A New Survey Suggests That 80% Of American Women Prioritize Feeling Healthy Over Looking Beautiful And Believe Feeling Good On The Inside Will Lead To Feeling More Beautiful On The Outside

Drobot Dean - - illustrative purposes only, not the actual people

With so much discourse about beauty standards on social media, it might be easy to assume that most women care more about their looks than their health.

However, a recent poll of 2,000 American women conducted by Talker Research for Doctor’s Best suggests otherwise. The results found that eight in 10 women actually prioritize feeling healthy over appearing beautiful.

In fact, only 22% of women reported that improving their physical appearance made them feel more beautiful. Conversely, 33% of women reported that both improving their mental and emotional health, as well as their physical health, makes them feel more attractive than just working on their physical appearance.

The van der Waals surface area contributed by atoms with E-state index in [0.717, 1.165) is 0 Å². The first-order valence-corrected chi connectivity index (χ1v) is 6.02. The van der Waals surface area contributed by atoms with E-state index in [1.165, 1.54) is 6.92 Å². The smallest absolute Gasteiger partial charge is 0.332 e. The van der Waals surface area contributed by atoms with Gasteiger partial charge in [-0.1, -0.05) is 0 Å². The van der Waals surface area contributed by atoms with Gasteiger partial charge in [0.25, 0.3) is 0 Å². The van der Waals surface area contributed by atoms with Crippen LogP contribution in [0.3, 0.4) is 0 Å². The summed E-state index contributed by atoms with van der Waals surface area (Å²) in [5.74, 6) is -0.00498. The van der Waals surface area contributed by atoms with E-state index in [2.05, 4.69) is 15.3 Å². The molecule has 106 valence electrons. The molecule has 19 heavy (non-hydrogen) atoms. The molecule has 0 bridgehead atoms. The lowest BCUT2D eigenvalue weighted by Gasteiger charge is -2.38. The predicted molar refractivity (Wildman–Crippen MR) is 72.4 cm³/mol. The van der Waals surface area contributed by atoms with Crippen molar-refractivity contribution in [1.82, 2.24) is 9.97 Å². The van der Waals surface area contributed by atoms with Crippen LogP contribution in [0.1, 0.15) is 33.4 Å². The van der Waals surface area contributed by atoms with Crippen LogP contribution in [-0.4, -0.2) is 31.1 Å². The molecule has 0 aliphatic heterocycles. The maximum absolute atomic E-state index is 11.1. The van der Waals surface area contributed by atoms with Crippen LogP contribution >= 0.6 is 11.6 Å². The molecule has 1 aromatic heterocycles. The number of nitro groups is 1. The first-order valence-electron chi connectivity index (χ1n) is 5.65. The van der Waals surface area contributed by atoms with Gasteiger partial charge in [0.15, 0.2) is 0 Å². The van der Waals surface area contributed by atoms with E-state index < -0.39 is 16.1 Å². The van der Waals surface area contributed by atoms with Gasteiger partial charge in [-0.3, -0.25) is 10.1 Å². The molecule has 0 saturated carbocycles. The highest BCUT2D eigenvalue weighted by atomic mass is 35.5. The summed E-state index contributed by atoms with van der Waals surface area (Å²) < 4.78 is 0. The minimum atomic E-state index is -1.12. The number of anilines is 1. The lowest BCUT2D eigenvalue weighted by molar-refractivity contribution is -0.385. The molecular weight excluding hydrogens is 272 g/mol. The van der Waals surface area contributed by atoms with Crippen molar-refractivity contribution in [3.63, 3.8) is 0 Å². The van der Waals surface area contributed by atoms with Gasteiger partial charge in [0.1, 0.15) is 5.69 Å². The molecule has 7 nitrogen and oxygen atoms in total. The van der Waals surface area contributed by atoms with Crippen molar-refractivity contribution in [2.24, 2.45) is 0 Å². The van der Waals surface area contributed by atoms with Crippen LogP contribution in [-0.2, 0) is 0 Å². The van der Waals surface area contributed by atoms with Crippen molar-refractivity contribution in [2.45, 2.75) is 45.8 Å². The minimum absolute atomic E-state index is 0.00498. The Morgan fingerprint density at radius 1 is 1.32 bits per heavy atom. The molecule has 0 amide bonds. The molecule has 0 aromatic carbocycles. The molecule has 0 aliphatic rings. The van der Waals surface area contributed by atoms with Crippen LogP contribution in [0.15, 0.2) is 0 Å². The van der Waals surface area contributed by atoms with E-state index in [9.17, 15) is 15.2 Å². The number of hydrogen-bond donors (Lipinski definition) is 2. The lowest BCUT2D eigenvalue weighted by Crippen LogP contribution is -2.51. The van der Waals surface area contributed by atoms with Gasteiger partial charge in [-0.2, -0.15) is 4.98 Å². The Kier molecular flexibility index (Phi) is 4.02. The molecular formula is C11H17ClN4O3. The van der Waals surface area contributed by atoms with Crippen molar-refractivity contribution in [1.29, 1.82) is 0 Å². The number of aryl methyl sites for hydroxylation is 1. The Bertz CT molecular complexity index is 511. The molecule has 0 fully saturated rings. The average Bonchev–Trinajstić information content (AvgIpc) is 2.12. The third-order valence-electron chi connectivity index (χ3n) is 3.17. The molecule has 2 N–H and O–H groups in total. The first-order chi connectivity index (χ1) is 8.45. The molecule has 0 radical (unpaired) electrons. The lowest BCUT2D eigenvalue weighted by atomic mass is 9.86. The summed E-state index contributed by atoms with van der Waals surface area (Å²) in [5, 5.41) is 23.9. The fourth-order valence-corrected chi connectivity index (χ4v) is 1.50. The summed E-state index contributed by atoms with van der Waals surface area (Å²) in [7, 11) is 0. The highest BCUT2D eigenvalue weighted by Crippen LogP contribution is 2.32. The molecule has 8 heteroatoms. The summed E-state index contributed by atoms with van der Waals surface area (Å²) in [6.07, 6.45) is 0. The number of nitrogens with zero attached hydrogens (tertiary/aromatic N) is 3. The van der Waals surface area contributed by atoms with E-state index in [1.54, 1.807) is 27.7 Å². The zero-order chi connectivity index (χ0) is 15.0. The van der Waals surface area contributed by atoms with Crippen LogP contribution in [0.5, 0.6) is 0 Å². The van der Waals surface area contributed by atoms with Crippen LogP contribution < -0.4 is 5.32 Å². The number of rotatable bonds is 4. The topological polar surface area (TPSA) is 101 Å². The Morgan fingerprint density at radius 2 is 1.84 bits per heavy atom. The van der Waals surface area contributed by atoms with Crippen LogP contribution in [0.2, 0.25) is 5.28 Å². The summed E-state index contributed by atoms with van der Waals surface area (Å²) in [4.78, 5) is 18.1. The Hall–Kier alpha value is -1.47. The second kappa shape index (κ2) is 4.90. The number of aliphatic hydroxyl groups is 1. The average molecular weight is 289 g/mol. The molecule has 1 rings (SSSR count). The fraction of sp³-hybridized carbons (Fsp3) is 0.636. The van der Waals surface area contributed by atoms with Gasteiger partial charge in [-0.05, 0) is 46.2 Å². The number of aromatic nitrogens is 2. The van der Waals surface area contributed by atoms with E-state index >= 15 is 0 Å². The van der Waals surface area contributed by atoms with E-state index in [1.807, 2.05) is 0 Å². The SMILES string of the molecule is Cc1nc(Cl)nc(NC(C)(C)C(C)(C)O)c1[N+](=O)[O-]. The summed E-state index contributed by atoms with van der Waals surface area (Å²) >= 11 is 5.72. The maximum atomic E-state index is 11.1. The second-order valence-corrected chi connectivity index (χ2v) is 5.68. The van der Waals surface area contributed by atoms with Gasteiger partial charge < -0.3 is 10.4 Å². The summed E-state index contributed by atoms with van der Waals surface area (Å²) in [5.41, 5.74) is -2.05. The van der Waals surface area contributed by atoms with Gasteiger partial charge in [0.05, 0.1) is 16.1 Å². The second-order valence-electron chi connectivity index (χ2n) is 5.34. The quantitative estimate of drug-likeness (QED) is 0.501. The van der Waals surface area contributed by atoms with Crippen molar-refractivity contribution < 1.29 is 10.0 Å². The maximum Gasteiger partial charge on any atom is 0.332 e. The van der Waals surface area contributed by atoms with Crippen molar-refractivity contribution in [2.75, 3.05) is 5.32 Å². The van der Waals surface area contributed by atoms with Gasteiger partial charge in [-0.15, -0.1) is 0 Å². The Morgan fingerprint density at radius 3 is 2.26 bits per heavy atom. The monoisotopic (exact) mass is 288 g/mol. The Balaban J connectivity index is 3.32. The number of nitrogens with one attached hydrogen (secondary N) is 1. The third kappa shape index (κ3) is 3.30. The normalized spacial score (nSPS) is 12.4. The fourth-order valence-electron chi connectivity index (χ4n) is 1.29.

An overwhelming 79% of survey respondents even agreed that feeling healthy on the inside can lead people to feel more beautiful in terms of outside appearance.

The survey also delved deeper into sentiments on the relationship between age and beauty. First, the research revealed that, on average, women feel about eight years younger than their true age.

Furthermore, the findings suggest that women do feel pressured to look younger, with this feeling beginning at an average age of 39 years old. Despite this, four in 10 women – or 40% – claimed that they don’t feel any pressure to look younger right now.

Perhaps shockingly, given the popular discussions of cosmetic procedures online, 78% of women also reported never even considering getting fillers or Botox. Moreover, 28% admitted to not even having a beauty routine that they follow daily.

Still, it’s no secret that women are bombarded with messages about maintaining physical beauty in all sorts of media and even daily discussions with friends. Approximately 59% of women claimed they see these messages on social media; meanwhile, 55% receive these messages on TV advertisements, and 33% right in their own friend groups.

As for how often women are exposed to these messages, American women reported seeing them about four times each day on average.

Drobot Dean – – illustrative purposes only, not the actual people

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